Stryker now supports bundling your code using webpack before running your tests. The installation/upgrade scenario's in this blog post can be circumvented by using the Quickstart if you don't already use Stryker in your project.
Let's say we're using Webpack to create that bundle. Well sir, let me bring you up-to-speed. We have just released the stryker-webpack-transpiler and with it, Stryker uses your webpack configuration to create the testing bundle.
To use the new Webpack transpiler, start by installing the package:
And configure it in your stryker.conf.js:
With this new support for webpack, we now start to support Angular projects!
However, you still need to provide a webpack configuration to Stryker. If you're using the angular cli
you probably don't have a
webpack.config.js file lying around. In that case, head on over to nicojs/angular-stryker-example
and take a look. We have tested it on small sized projects (< 100 tests). We would love your feedback if you're using it on larger projects.
Unfortunately, this release does not mean that we now support mutation testing on react projects, as they don't use webpack for testing. Instead, you're probably using Jest which is responsible for loading your tests in a nodejs environment (using JSDom).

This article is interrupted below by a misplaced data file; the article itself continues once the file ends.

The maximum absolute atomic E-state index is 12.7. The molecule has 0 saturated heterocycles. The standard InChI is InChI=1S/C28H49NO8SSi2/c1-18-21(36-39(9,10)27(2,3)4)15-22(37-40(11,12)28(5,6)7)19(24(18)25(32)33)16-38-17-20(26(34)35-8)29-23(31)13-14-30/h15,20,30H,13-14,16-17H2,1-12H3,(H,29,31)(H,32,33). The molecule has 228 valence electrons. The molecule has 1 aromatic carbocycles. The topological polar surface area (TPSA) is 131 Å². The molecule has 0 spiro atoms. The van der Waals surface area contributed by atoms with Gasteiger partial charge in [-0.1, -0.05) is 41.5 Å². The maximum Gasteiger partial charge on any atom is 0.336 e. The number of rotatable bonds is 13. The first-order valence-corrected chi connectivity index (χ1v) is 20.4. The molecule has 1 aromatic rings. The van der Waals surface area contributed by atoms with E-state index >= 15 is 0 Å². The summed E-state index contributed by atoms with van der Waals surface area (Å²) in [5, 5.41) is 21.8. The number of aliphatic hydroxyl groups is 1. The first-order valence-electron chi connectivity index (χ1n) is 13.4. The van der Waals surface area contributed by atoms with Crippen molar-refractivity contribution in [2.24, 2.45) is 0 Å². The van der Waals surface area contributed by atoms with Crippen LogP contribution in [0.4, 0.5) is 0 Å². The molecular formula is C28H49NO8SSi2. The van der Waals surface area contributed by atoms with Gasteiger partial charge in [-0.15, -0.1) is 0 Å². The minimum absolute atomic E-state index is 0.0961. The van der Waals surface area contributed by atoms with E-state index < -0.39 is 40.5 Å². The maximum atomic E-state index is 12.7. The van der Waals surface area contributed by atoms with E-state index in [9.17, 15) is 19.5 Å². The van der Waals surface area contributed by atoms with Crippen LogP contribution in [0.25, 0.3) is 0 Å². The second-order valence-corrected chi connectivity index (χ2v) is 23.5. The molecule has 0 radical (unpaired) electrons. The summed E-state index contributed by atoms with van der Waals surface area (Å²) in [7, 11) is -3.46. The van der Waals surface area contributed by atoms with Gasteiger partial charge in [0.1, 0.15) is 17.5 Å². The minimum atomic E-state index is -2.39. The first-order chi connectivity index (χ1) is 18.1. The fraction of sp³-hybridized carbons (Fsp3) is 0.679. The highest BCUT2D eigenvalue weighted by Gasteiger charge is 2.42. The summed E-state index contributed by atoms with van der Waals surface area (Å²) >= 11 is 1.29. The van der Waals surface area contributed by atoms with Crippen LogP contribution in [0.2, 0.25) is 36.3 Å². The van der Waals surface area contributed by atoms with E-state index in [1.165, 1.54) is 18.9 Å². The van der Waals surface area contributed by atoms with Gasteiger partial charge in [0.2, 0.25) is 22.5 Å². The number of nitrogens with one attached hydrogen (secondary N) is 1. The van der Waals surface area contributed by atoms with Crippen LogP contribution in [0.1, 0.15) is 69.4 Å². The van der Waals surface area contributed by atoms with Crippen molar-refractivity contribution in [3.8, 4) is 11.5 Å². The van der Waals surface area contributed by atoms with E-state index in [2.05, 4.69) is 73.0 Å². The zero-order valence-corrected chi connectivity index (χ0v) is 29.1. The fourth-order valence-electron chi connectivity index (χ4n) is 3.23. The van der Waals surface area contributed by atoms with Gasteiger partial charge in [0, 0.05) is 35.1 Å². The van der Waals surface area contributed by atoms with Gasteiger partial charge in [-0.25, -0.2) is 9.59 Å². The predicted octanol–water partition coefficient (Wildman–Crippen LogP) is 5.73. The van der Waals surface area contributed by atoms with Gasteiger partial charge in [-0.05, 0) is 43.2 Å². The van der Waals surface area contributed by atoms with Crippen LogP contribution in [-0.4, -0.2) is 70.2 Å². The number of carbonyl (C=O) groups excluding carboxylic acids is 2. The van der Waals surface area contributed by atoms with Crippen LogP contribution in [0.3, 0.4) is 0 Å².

However, we are working on first class support for any project using Jest, so you won't have to wait long.
Webpack support is awesome, but performance does take a big hit if we need to bundle each mutant. Having the coverage analysis can help a lot with that. As of yet, we don't support coverage analysis when using a transpiler. However, PR 559 looks promising and we'll be merging that into master in about a week or so.
We will also be working on React support with support for the Jest test runner. You can expect that in the next couple of weeks as well.
Special thanks go out to @Archcry. He created the webpack plugin during his internship. Give him some love!